Senate vote confirms Werfel as IRS leader
WASHINGTON — The Senate on Thursday confirmed Daniel Werfel to serve as IRS commissioner by a vote of 54-42.
Werfel, who pledged before senators not to expand tax audits on businesses and households making less than $400,000 per year, will serve a five-year term.
The approval came after the Senate agreed a day earlier to move to a final vote on Werfel’s nomination, with six Republicans breaking party ranks to back him and a lone Democrat, Sen. Joe Manchin of West Virginia, voting against him.
“While Daniel Werfel is supremely qualified to serve as the IRS commissioner, I have zero faith he will be given the autonomy to perform the job in accordance with the law,” Manchin said in a statement.
President Joe Biden nominated Werfel to steer the IRS as it receives nearly $80 billion over the next 10 years through the Inflation Reduction Act.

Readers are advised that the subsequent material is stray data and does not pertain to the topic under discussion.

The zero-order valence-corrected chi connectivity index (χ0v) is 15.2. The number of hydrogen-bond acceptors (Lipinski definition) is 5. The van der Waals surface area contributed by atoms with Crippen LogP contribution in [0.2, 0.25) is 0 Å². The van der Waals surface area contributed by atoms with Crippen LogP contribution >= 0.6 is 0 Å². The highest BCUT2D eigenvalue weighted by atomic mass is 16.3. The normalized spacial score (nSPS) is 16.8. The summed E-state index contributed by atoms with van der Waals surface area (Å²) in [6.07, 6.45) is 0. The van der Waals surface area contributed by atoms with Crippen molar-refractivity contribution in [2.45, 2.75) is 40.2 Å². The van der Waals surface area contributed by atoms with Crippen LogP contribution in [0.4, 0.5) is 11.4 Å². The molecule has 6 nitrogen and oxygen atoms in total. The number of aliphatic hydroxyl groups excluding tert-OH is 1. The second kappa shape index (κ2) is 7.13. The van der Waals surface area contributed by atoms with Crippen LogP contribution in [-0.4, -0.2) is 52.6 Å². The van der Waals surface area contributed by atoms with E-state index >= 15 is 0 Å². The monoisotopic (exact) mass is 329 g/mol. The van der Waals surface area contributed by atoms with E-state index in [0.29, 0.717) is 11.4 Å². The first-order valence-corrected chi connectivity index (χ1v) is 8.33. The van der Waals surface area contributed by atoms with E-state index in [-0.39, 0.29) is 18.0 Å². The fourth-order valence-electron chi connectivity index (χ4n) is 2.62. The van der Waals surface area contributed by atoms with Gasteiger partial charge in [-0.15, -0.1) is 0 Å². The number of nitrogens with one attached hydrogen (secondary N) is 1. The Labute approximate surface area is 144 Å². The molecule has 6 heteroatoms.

Previously a private consultant who led Boston Consulting Group’s global public sector practice, Werfel faced rounds of questions before the Senate Finance Committee last month on how he would spend the agency’s new infusion of money. He drew praise for being willing to leave a private consulting job to take on the top job at the troubled agency.
Werfel will have to navigate controversy surrounding the new funding, as critics have distorted how the new law would affect the IRS. About $46 billion was allocated for enforcing tax laws and the rest for taxpayer services, operations support and updated business systems.
Republicans have suggested without evidence that the agency would use the new money to hire an army of tax agents with weapons.